Court calls for prohibition of foreign ownership in Sinai

Abdel-Rahman Hussein
3 Min Read

CAIRO: The Ismailia Criminal Court argued against foreign ownership of land and property in Sinai during a verdict it handed out in a case regarding the issue over foreign ownership of property in Sharm El-Sheikh last week.

The case involved forgery of documentation to sell housing units in the resort of Coral Bay to foreign buyers. Two defendants were found guilty and the rest exonerated.

Yet the court used the ruling it issued to expound on the threat of “foreign invasion” through ownership of land and property in Sinai. The court said in its ruling that “the foreign invasion has come in a new guise we have not seen before.”

This ‘invasion’ “hides under the current laws to rape this precious and dear part of the country” the statement continued. There is no current law in Egyptian legislation that prohibits foreign ownership of property in Sinai.

As such, the court urged for an amendment to Law 230 of 1996 that governs the sale or property in Sinai to clarify the prohibition of selling any properties in the peninsula to foreign buyers.

Yet ownership in Sinai is a convoluted legal area due to the special nature of the peninsula and the circumstances in which it was retrieved from Israeli occupation. Its borders are governed by the Camp David Peace Accords signed between Egypt and Israel in 1979.

Additionally, the state does not officially recognize the ownership of local residents in Sinai over their property, a point of contention residents have been talking about for decades.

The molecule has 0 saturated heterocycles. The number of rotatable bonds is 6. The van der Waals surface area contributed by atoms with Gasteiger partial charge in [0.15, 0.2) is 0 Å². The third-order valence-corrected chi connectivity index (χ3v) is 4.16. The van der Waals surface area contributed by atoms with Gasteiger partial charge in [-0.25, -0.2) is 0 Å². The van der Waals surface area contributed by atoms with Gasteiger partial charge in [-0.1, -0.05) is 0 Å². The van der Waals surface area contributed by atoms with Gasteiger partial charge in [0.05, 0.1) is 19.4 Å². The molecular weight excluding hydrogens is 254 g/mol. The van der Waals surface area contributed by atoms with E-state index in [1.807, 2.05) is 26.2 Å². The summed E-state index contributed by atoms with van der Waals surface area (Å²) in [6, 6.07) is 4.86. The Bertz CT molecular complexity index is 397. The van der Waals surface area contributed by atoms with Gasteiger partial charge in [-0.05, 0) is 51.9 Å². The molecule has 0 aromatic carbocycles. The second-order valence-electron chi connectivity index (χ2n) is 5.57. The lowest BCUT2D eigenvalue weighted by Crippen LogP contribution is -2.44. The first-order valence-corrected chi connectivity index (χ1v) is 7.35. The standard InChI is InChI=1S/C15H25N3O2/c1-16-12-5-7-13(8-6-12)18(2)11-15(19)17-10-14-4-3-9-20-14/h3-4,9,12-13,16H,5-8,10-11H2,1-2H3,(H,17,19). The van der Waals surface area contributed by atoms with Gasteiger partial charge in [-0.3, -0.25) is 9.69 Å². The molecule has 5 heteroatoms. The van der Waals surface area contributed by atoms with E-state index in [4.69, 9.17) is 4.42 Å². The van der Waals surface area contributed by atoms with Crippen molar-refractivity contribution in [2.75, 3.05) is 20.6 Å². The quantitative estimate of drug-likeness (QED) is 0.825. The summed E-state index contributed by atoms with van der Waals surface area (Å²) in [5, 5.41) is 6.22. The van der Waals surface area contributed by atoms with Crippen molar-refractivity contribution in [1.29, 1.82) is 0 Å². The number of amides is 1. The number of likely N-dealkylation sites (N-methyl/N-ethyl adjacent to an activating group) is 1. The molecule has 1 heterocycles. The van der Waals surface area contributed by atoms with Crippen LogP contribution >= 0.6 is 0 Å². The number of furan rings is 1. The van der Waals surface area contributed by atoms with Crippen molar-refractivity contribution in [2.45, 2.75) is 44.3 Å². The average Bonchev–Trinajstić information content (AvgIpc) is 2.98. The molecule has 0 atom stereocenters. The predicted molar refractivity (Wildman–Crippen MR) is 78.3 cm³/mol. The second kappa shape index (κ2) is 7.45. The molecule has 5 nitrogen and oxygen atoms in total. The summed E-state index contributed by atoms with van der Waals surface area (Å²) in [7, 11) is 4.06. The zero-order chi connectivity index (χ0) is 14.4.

Secretary General of the Tagammu party in North Sinai Ashraf El Hefny told Daily News Egypt that it is the local residents’ rights that should be on the front burner of any legislative decisions regarding property ownership in Sinai.

“Support for the ownership of residents in Sinai is what’s needed,” he said, “unfortunately this is not a government that can be counted on and no one is monitoring it.”

As for foreign ownership he argued that “the government will do what it wants [in that regard]. The president has constitutional powers which enable him to grant lands to foreigners in Sinai if he so chooses.”

The court argued that laws that prevent the complete possession of agricultural and desert lands by foreigners (introduced in 1981) should be expanded to include Sinai. Arabs are exempted from the 1981 law under special conditions.

The court called for new legislation to explicitly prohibit foreign ownership in all of Sinai. South Sinai is attractive for foreign investors due to its tourist nature and there are large swathes of land ripe for that sort of development.


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